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What could go wrong?

26 June 2012 By Robert Cyran

China Development Bank appears to be toying with a subprime idea. The Asian firm is considering lending U.S. homebuilder Lennar $1.7 billion to construct two housing projects, according to the Wall Street Journal – one of them on a polluted man-made island in an earthquake zone. It has all the hallmarks of globally distorted economic incentives forcing yield-starved investors to take risky bets they don’t understand.

Real estate investing can be tricky for any bank. And converting Treasure Island, a former naval base near San Francisco, into housing isn’t straightforward, due to the competing governmental, environmental and seismic issues. But a good rule of thumb holds that the further afield a project, the greater the danger that the lender is getting out of its depth.

Of course, the projects have potential. The timing looks promising, as they could be investing at, or near, the bottom for housing. Average home prices actually rose 1.3 percent in April, according to the S&P/Case Shiller index. These projects won’t be finished for a decade or more, by which point markets could once again be sizzling. San Francisco has few spaces as well placed geographically as these two for big developments. And China Development Bank isn’t completely naïve – it has increasing amounts of experience investing in countries ranging from Australia to Pakistan.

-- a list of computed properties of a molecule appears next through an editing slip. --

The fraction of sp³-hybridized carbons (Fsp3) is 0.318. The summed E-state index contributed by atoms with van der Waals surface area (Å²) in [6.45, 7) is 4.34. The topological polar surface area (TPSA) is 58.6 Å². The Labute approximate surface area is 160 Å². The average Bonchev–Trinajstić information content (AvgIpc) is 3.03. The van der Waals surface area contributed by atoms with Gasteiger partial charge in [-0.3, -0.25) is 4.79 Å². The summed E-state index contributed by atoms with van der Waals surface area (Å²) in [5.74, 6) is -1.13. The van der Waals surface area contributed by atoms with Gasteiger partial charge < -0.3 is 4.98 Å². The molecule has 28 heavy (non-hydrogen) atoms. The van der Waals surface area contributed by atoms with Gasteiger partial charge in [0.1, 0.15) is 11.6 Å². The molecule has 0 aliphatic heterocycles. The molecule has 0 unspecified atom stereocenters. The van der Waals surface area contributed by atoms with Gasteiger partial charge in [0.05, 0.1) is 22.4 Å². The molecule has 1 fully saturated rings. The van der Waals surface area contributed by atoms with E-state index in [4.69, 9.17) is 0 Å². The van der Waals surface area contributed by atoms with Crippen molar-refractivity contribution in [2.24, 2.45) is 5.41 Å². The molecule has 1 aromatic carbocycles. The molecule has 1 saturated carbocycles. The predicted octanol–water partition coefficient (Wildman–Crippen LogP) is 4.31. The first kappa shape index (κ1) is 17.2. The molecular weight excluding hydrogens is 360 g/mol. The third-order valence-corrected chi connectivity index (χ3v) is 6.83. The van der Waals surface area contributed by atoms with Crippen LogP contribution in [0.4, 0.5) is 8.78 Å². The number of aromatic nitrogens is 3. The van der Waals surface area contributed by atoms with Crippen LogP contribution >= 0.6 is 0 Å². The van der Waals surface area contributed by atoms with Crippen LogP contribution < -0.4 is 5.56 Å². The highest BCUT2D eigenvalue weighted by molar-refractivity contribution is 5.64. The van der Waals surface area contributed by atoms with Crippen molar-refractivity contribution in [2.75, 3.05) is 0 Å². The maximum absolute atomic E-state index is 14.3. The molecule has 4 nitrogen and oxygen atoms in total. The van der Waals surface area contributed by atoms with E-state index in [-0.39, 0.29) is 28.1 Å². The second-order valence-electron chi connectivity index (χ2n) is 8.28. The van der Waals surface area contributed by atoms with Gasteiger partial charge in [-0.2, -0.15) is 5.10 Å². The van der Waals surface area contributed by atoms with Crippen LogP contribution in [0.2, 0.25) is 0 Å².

Yet it’s worthwhile pondering why exactly a financial arm of the Chinese state is thinking of investing in building U.S. homes. After all, this foray hardly fits in with the bank’s original goals of building infrastructure in the Middle Kingdom and promoting strategic industries.

Perhaps the most salient reason stems from China’s policy of favoring exports. At about 3 percent of GDP, the current account surplus is a fraction of what it once was. But the country still has massive amounts of cash to invest overseas. Meanwhile, U.S. monetary policy has resulted in ultra-low interest rates. With U.S. 10-year Treasuries at 1.6 percent and set to remain around that level for some time, bankrolling complex construction projects starts to look unhealthily tempting by comparison.

 

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